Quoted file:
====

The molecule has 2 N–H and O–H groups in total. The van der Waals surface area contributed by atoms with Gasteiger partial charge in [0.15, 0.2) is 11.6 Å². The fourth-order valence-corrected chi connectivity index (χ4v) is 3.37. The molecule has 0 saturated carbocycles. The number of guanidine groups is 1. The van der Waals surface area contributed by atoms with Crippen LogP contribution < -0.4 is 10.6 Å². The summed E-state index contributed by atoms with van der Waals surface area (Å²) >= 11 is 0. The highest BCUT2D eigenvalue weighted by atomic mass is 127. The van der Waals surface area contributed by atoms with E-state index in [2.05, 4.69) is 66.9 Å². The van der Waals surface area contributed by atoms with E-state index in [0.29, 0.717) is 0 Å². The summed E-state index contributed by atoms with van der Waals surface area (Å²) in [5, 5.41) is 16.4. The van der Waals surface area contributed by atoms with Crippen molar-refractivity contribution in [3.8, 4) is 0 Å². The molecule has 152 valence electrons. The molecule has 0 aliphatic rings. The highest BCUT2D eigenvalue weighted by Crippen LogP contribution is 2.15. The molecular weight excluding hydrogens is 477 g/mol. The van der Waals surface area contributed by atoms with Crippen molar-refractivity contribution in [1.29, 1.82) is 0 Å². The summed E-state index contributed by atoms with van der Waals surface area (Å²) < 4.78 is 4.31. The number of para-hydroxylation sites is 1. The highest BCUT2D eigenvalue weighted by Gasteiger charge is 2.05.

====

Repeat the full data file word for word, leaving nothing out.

The molecule has 2 N–H and O–H groups in total. The van der Waals surface area contributed by atoms with Gasteiger partial charge in [0.15, 0.2) is 11.6 Å². The fourth-order valence-corrected chi connectivity index (χ4v) is 3.37. The molecule has 0 saturated carbocycles. The number of guanidine groups is 1. The van der Waals surface area contributed by atoms with Crippen LogP contribution < -0.4 is 10.6 Å². The summed E-state index contributed by atoms with van der Waals surface area (Å²) >= 11 is 0. The highest BCUT2D eigenvalue weighted by atomic mass is 127. The van der Waals surface area contributed by atoms with E-state index in [2.05, 4.69) is 66.9 Å². The van der Waals surface area contributed by atoms with E-state index in [0.29, 0.717) is 0 Å². The summed E-state index contributed by atoms with van der Waals surface area (Å²) in [5, 5.41) is 16.4. The van der Waals surface area contributed by atoms with Crippen molar-refractivity contribution in [3.8, 4) is 0 Å². The molecule has 152 valence electrons. The molecule has 0 aliphatic rings. The highest BCUT2D eigenvalue weighted by Crippen LogP contribution is 2.15. The molecular weight excluding hydrogens is 477 g/mol. The van der Waals surface area contributed by atoms with Crippen molar-refractivity contribution in [1.29, 1.82) is 0 Å². The summed E-state index contributed by atoms with van der Waals surface area (Å²) < 4.78 is 4.31. The number of para-hydroxylation sites is 1. The highest BCUT2D eigenvalue weighted by Gasteiger charge is 2.05.